Technological literacy provides core skills for future careers

By Victoria Gill

Opinion Editor

Screen Shot 2019-09-03 at 12.44.00 PMWhat happened to the days when students used to write on paper with a pencil? Technology in schools has risen in use since the computer was first invented. Presently, technology in the classroom has a limitation in solely being used for educational purposes, but can it also provide a personal incentive?

In a current age where student lives are more social and self-enhancing in social media and internet surfing, sometimes especially with laptops, cell phones, and mp3 players this is a distraction and the incorporation is a waste of time and too hard to control.

Are teachers doing too much to ban the use of technology? I think WC has a relationship with the Office of Academic Skills to help students with accessibility and learning needs that should be applied to most students who may not have the drastic need like their peers. So, are they just not using it well?

In the book, “Music Learning and Tech in Infancy, Childhood, and Adolescence Vol. 2,” the editors, Gary McPherson and Graham Welch,  cite a survey of concerns and experiences between music teachers who incorporate technology and specific computer programs in music theory courses. However, students are not engaged. These students, on the other hand, are having a relationship with similar technological programs as they creatively express themselves beyond the curriculum. This situation is known as “relationship pedagogies.”

According to the book, the need to bridge a gap between two generations is “a relationship between the teacher and students that acknowledges the power differentials and provides a clear framework for moral and ethical responsibility.”

There is also a learning curve as some teachers, even here at WC, do not have the expertise in properly using emerging technology to students, let alone in conjunction with their curriculum.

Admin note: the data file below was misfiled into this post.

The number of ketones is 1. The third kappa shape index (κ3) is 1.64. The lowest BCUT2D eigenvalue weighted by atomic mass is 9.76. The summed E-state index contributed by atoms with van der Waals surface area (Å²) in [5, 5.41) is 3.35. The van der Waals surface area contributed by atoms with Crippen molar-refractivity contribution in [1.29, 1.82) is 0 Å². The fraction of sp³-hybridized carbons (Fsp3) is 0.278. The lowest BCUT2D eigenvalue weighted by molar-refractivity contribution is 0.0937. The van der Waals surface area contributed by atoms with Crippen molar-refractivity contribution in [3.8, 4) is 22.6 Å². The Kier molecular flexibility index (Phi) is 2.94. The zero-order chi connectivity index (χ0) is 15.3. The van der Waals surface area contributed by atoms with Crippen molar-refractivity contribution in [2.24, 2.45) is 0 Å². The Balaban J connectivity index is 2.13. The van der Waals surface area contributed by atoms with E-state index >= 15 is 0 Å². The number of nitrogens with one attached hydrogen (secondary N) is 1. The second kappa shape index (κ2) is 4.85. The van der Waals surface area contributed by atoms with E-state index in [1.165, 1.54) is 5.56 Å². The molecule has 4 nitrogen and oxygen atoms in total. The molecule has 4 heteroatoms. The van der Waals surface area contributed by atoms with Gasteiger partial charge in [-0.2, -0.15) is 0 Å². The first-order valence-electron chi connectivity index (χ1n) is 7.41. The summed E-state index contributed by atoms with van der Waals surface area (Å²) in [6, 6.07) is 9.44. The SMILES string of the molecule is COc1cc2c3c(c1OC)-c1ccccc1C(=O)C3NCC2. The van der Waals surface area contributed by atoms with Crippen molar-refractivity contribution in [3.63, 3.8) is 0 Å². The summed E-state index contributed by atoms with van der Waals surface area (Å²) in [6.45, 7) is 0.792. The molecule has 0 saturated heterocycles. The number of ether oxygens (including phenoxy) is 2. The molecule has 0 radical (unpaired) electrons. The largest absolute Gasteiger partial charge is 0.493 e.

“Pedagogy is best defined, then, as the act of teaching together with the ideas, values and collective histories which inform, shape and explain that act,” the book states.

This involves the practice of identifying actions and decisions that are inclusive, responsive, and moral to the need of the students, giving students the opportunity to emotionally respond to classroom-given problems to solve.

In many ways, the College has to be this advanced in tech resources due to the career world graduates enter, where the ignorance of Microsoft and Adobe suites, or other types of programs, is deadly to job opportunities.

“It also underscores that replacing teachers with technology is not a successful formula. Instead, strong gains in achievement occur by pairing technology with classroom teachers who provide real-time support and encouragement to underserved students,” said Bob Wise, president of the Alliance for Excellent Education and former governor of West Virginia.

Technology should be placed in the center of our educational system. Engagement of new problem-solving situations that allows students to adapt to the learning curve through the engagement of technology.

Brian Palmer, director of digital media services, is known for his lead in the IDEAWORKS Innovations Suite in the basement of Miller Library. He programs with co-curricular specific clubs and works with them both in digital workspaces, recording studios, and craft training.